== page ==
The operating sequence of the apparatus is repetitive, to process a succession of substantially identical substrates. We shall begin our description of the process when a substrate W has already been loaded into the exposure station, as shown in FIG. 1 also. At 500, a new substrate W' is loaded to the apparatus by a mechanism not shown. These two substrates W and W' are processed in parallel in order to increase the throughput of the lithography process as a whole. Referring initially to the newly-loaded substrate W', this may be a previously unprocessed substrate, prepared with a new photo resist for first time exposure in the apparatus. In general, however, the lithography process described will be merely one step in a series of exposure and processing steps, so that substrate W' has been through this apparatus and/or other lithography, several times already, and may have subsequent processes to undergo as well. In the particular context of the present invention, it may have features on it whose CD is to be measured. At 502, alignment measurements using the substrate marks P1 etc. and alignment sensor AS are performed to measure and record alignment of the substrate relative to substrate table WT. In practice, several marks across the substrate W' will be measured, to establish a "wafer grid", which maps very accurately the distribution of marks across the substrate, including any distortion relative to a nominal regular grid. Using the methods described already above, CD measurements are also made using a modified mark or marks of the form illustrated in FIG. 5 using the same alignment sensor AS. At step 504, a map of wafer height against X-Y position is measured also, for use in accurate focusing of the exposed pattern.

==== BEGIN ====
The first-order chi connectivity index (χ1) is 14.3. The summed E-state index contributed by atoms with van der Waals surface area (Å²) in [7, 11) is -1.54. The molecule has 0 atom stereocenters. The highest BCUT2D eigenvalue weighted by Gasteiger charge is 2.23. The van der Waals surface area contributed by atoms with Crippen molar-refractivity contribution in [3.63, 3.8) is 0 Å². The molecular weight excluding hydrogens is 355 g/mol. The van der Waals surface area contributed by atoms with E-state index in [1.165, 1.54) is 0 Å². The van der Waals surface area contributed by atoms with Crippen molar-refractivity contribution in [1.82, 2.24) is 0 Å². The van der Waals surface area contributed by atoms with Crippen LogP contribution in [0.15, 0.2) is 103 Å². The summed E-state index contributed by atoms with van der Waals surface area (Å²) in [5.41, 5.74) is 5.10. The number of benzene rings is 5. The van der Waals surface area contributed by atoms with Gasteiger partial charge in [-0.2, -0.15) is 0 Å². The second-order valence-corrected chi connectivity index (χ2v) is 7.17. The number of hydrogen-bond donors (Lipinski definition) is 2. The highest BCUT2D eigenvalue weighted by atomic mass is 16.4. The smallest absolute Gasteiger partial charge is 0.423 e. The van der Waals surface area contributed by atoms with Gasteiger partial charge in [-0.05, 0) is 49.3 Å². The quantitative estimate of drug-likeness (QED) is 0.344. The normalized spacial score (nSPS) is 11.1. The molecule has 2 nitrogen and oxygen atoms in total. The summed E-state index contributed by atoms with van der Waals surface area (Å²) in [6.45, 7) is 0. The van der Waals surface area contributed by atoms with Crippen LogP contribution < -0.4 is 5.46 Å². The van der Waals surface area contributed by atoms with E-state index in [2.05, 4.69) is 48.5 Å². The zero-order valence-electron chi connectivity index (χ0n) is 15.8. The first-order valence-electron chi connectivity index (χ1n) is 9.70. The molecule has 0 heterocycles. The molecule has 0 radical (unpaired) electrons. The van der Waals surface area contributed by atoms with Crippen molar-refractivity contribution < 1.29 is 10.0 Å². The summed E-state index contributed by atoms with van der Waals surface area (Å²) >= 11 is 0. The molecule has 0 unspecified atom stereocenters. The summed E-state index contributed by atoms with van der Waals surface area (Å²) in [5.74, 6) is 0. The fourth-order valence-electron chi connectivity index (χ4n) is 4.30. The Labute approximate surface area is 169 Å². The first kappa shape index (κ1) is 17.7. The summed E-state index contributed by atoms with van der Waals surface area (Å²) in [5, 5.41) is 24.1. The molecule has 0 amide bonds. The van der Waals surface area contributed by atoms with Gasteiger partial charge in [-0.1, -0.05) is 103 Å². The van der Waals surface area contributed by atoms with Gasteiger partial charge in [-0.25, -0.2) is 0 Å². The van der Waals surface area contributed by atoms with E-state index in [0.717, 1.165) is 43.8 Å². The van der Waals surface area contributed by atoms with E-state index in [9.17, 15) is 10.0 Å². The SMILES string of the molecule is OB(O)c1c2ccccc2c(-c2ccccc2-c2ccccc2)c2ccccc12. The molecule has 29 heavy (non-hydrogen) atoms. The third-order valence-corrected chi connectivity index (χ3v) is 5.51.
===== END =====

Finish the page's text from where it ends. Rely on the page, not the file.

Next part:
When substrate W' was loaded, recipe data 506 were received, defining the exposures to be performed, and also properties of the wafer and the patterns previously made and to be made upon it. To these recipe data are added the measurements made at 502, 504, so that a complete set of recipe and measurement data 508 can be passed to the exposure station. At 510, wafers W' and W are swapped, so that the measured substrate W' becomes the substrate W entering the exposure station. This swapping is performed by exchanging the supports WTa and WTb within the apparatus, so that the substrates W, W' remain accurately clamped and positioned on those supports, to preserve relative alignment between the supports and the substrates themselves. Accordingly, once the tables have been swapped, determining the relative position between projection system PS and substrate table WTa (formerly WTb) is all that is necessary to make use of the measurement information 502, 504 for the substrate W (formerly W') in control of the exposure steps. At step 512, reticle alignment is performed using the mask alignment marks M1, M2 (FIG. 1). In steps 514, 516, 518, scanning motions and radiation are applied at successive die locations across substrate W, in order to complete the exposure of a number of patterns. Thanks to the alignment and level map data, these patterns are accurately aligned with respect to desired locations, and, in particular, with respect to features previously laid down on the same substrate. Thanks to the CD data, the parameters of exposure and/or processing can be set with the aim of making the CD of the applied pattern well-matched to the CD in the existing features, rather than aiming at an arbitrary or ideal value of CD. The exposed substrate, now labeled W'' is unloaded from the apparatus at step 520, to undergo etching or other processes, in accordance with the exposed pattern.